Core gamers may have remembered past gems from Vanillaware like Odin Sphere (on the PlayStation 2) and Muramasa: The Demon's Blade (on the Wii) for their lovely art style and action-heavy gameplay. Fans of such lavish aesthetics should pay heed to the developer's latest game, Grand Knights History, which will have the same art style that won many hearts. However, Vanillaware will be taking a slower pace this time around, as this fantasy-themed PSP role-playing game will be turn based and have small elements of party micromanagement.
Players control a group of four knights as they act out the story set in the land of Rystia where three kingdoms--Logress, Union, and Avalon--wage war against each other. These warriors can be customized, from their fighting styles (weapons or magic) all the way to how they look and act. It's really up to you if you want to include either a female knight with a large dress bearing a sword and shield or a Red Riding Hood-lookalike with a rifle.
Formations play a huge part in combat. There will be 20 formations for players to experiment with; some will change up a group's attack and defense rating while also giving regeneration bonuses. Some of these formations can make certain enemy attacks ineffective as well.
Your band of knights can also learn special skills, depending on which weapon they mainly use. For instance, a knight that uses a spear more than other weapons will not only deal more damage with that weapon, but can also learn spear-related techniques like gallop beat, which makes your knight charge head-on at an opponent and deal critical damage as a result. A knight who uses a dagger continuously can learn a skill called flash code, which lets a user attack an opponent four times consecutively.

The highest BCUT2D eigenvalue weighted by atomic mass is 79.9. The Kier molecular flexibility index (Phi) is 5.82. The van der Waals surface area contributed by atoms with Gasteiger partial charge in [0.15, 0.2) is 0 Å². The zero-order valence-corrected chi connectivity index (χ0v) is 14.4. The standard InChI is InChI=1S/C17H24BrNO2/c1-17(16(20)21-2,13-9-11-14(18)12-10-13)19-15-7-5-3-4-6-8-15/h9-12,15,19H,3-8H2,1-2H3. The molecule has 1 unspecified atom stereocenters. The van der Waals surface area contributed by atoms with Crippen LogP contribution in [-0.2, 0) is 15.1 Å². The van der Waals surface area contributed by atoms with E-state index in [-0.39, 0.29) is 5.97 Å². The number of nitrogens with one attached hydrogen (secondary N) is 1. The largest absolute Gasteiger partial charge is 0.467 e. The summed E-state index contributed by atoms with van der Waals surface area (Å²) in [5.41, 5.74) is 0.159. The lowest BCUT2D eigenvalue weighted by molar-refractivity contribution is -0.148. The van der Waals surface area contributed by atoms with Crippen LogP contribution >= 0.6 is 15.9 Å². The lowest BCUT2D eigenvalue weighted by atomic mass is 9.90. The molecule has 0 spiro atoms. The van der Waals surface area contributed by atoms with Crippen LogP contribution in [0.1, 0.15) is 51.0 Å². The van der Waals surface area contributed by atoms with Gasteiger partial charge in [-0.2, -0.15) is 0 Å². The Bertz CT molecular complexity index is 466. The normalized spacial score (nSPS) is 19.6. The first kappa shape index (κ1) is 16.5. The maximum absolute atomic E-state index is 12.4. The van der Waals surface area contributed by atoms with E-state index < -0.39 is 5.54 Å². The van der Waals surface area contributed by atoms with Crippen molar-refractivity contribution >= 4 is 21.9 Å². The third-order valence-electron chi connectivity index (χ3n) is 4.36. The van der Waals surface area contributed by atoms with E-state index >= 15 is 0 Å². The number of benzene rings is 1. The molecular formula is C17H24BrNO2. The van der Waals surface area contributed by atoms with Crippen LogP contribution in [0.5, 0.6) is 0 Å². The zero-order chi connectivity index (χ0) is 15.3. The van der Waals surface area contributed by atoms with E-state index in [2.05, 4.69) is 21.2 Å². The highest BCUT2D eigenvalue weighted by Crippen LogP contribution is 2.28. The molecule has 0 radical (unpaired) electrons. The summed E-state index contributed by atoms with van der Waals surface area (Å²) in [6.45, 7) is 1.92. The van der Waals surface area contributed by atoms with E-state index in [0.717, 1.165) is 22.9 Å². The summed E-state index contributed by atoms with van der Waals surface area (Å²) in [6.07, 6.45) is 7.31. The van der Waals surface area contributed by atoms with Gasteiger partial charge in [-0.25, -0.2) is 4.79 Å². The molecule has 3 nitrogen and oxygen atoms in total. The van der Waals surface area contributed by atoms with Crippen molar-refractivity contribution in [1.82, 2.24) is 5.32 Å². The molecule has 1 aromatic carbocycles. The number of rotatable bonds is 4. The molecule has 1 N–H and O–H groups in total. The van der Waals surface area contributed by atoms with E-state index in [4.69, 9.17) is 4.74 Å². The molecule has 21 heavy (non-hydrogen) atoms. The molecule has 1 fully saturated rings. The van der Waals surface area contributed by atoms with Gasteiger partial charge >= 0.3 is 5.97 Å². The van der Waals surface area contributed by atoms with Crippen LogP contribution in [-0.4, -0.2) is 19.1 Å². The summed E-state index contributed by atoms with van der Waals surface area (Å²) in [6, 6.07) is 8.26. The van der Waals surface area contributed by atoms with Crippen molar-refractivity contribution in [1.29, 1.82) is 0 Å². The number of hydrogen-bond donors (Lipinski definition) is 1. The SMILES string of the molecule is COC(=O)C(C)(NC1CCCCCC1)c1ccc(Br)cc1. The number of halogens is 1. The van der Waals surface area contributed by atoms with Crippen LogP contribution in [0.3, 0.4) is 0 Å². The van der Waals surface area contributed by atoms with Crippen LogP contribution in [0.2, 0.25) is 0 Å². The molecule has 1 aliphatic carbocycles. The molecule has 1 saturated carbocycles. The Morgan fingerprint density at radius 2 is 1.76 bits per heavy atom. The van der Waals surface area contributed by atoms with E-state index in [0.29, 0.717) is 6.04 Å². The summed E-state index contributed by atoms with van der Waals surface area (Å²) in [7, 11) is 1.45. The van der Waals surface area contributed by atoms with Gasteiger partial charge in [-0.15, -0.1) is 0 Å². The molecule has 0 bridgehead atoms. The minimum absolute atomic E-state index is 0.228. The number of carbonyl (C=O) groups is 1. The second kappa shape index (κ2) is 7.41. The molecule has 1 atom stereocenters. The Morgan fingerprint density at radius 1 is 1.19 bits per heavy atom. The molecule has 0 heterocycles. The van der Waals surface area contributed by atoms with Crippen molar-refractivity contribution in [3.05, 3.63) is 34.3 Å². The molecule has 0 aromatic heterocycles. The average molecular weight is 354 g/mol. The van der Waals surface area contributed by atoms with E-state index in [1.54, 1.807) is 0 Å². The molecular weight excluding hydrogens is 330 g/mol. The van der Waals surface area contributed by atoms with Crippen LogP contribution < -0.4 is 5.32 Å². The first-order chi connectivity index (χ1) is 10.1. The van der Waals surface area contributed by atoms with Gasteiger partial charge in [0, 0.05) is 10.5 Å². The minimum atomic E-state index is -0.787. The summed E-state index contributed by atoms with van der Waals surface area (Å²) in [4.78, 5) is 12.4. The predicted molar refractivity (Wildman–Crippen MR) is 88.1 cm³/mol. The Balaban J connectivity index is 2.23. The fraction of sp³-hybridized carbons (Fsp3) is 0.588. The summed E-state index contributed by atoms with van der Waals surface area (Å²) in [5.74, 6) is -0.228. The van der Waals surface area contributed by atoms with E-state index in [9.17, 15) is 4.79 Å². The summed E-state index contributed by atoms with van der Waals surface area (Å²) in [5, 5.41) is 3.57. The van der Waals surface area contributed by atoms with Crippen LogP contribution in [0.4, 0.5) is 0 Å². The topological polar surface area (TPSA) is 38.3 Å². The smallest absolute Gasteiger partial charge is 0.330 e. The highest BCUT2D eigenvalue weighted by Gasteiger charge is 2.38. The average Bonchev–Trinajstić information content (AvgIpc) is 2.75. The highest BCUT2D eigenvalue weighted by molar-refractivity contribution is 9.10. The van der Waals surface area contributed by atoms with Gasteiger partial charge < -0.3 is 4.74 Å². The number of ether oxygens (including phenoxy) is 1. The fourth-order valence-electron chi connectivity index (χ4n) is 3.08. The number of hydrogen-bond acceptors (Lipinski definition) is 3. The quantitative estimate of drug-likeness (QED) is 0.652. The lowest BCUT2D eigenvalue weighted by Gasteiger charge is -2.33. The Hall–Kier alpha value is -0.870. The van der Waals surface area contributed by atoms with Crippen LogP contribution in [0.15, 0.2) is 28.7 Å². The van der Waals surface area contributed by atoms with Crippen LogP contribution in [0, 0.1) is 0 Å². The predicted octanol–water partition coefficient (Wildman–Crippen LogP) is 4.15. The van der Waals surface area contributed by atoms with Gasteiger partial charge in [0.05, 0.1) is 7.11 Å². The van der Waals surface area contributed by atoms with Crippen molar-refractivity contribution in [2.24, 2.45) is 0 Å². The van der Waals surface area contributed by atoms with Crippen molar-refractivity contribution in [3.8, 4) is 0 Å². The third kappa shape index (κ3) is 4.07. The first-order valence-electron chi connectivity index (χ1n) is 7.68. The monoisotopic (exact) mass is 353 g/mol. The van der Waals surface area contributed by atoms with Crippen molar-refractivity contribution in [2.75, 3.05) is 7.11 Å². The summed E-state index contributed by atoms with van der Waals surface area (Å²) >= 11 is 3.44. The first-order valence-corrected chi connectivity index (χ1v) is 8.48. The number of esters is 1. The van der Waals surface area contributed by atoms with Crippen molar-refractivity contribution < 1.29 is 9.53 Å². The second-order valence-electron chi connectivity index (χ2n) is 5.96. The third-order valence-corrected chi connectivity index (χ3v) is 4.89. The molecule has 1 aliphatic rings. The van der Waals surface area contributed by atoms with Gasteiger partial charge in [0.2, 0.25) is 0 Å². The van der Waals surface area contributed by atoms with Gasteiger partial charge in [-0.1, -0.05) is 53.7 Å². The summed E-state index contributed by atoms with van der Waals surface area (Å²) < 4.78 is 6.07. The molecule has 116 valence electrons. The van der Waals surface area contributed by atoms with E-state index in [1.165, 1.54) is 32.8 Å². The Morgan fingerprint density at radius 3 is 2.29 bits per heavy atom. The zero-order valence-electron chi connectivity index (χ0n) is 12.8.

Grand Knights History's other main feature is its online component, which initially sounds promising. You will get to represent one of the three kingdoms in the game, with the goal being to expand your chosen kingdom's territory. You will work together with other group of knights online to fight against other online groups from opposing factions. Whether you'll be fighting against an actual person online or facing off against his or her ghost data, the outcome of each fight will reflect how your kingdom is doing.
In terms of control, players are given two options: They can either have direct control over their group or have the AI handle it. For the former, players will need to stay online to control each aspect of battle. For the latter, they can test out combat patterns and set up which commands to prioritize before sending their group to combat. When a battle is over, each participating player gets to vote over which battlefield they get to contest on for the next fight.
Players do not need to be online while they're handled by the AI, which means that they can put the PSP on standby and check back in a couple of hours to reap the rewards. Gamers can send a total of three groups per online session, as well as make a choice on whether to control them directly or leave it to the AI. Grand Knights History will also have community-based features. Players can check out rankings on the game's leaderboards, as well as follow certain players and chart their battle history.
Publisher Marvelous Entertainment said that the game's network content will allow players to fight against other users overseas. Together with the notion of commanding three different groups of knights fighting for online supremacy for your kingdom of choice, the success of this idea is dependent on the cooperation of the game's community, as well as the overall kingdom's party setup. Vanillaware has yet to divulge communication options for the game, but any sign of a simple messaging system between groups in the same kingdoms would be welcome.
Right now, there aren't any big details on the game's single-player mode apart from what's been covered on this site, but stay tuned for more information on Vanillaware's PSP debut. Grand Knights History will be out on September 1.